Lately I’ve had some discouraging days. I’ve looked at other volunteers’ work and felt insufficient beside their accomplishments. I’ve looked at the tasks ahead of me and felt incompetent to complete them. I’ve looked at the students before me and felt incapable of teaching them.
I’ve had to sit myself down and remind myself of the reasons I’m here—and, more importantly, of the reasons not to be here. I had to hold up a lot of expectations and desires, consider them, and then throw them out.
So without further ado, here are some reasons not to join the Peace Corps:
You want to save the world
Joining the Peace Corps sounds so heroic. It carries a connotation of sacrifices made for the good of others. It’s used in movies whenever a character needs a generic Good Thing in their past. It seems like a way to really make a difference. And honestly the stats showing PC’s impact on the world are impressive. But you won’t see those numbers. You’ll be inside the situation, one person facing billions, and the problems even just in your village will be too numerous and expansive for you to tackle on their entirety, never mind fixing the whole world’s issues. You can give important-sounding labels to your work—developing capacity maybe, or spreading literacy, or increasing gender equality—but really much of your service will come down to the everyday tedium of small, unheroic tasks done well. Cleaning your floor, or talking to a neighbour, or going to the bank, or getting to work on time. Don’t get me wrong: you will make a difference. But you will not save the world.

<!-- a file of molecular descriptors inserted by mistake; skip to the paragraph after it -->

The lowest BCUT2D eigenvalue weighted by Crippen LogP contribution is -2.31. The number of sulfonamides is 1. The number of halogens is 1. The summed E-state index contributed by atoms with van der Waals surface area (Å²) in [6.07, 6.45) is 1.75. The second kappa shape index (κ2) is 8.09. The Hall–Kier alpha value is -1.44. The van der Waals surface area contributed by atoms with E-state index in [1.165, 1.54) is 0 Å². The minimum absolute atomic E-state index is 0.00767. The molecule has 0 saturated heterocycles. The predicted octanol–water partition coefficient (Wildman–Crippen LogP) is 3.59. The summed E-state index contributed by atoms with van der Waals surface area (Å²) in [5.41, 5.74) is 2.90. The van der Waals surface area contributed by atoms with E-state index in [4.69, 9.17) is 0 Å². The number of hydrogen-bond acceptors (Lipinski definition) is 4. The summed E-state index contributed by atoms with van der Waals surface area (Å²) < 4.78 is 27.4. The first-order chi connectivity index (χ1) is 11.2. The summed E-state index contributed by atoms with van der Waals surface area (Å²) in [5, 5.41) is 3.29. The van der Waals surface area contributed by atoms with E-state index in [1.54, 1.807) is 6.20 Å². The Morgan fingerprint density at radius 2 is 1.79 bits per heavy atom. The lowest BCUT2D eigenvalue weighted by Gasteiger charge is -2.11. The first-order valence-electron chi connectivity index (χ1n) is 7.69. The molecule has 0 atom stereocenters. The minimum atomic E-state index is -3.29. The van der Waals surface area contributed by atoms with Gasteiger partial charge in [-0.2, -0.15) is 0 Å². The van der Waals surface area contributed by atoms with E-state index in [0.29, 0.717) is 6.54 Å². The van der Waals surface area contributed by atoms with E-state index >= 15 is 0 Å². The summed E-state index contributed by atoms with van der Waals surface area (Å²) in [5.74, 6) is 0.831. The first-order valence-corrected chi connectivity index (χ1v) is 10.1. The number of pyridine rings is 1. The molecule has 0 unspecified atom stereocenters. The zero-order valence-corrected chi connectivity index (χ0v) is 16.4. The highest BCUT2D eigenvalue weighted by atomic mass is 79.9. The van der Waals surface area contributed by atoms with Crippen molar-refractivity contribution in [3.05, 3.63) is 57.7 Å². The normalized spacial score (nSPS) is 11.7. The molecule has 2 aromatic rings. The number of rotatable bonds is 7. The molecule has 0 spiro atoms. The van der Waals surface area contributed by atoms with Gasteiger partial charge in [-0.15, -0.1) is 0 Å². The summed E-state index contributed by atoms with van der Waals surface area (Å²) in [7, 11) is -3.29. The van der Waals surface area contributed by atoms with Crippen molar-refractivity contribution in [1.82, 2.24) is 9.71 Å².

You need immediate affirmation in your job
If you need someone to tell you you’re doing things right as soon as you do them, this is not the job for you. While there are plenty of short-term accomplishments, PC jobs work toward long-term improvement. You may only see your triumphs in retrospect. You may feel like a failure in the moment. You may go a long time without anyone telling you you’re doing well, and you have to keep working, keep watching for the tiny successes that tell you you’re getting there, and keep trusting that one day you’ll look back and see that something you did somewhere along the line made some kind of a difference.
You need to feel competent
It doesn’t matter how much training you have in the sector you work in, getting thrown into a brand new culture and a brand new way of doing things and a brand new language will leave you feeling out of your depth. If, like a lot of PCVs, you have training related to your sector but not directly in the job you’re doing, it’s even worse. And even if you feel competent in your specific job, you’re likely to feel incompetent in a hundred other ways. Trying to start secondary projects. Trying to hold simple conversations. Trying to buy food. Some days I feel incompetent just walking next door.
You can’t stand discomfort
PCVs joke about “Posh Core,” but it doesn’t matter if you got lucky and have running water, or electricity, or a real toilet—you will still be uncomfortable. You will be uncomfortable talking to strangers in a new language, or bargaining in the market, or refusing to hand out money on the streets. You will be uncomfortable on your mattress on the floor the first night, and in the latrine the first time you get food poisoning, and in your job on the first day when you don’t know the people and you don’t know the routine and you don’t know the work. You’ll be uncomfortable on busses, you’ll be uncomfortable interviewing local officials, you’ll be uncomfortable attending religious services or social functions. Every time you get comfortable, you’ll be pushed on to something else hard or scary or awkward. Peace Corps is a lot of things—rewarding, interesting, challenging—but comfortable is not one of them.
You don’t want to work outside your career path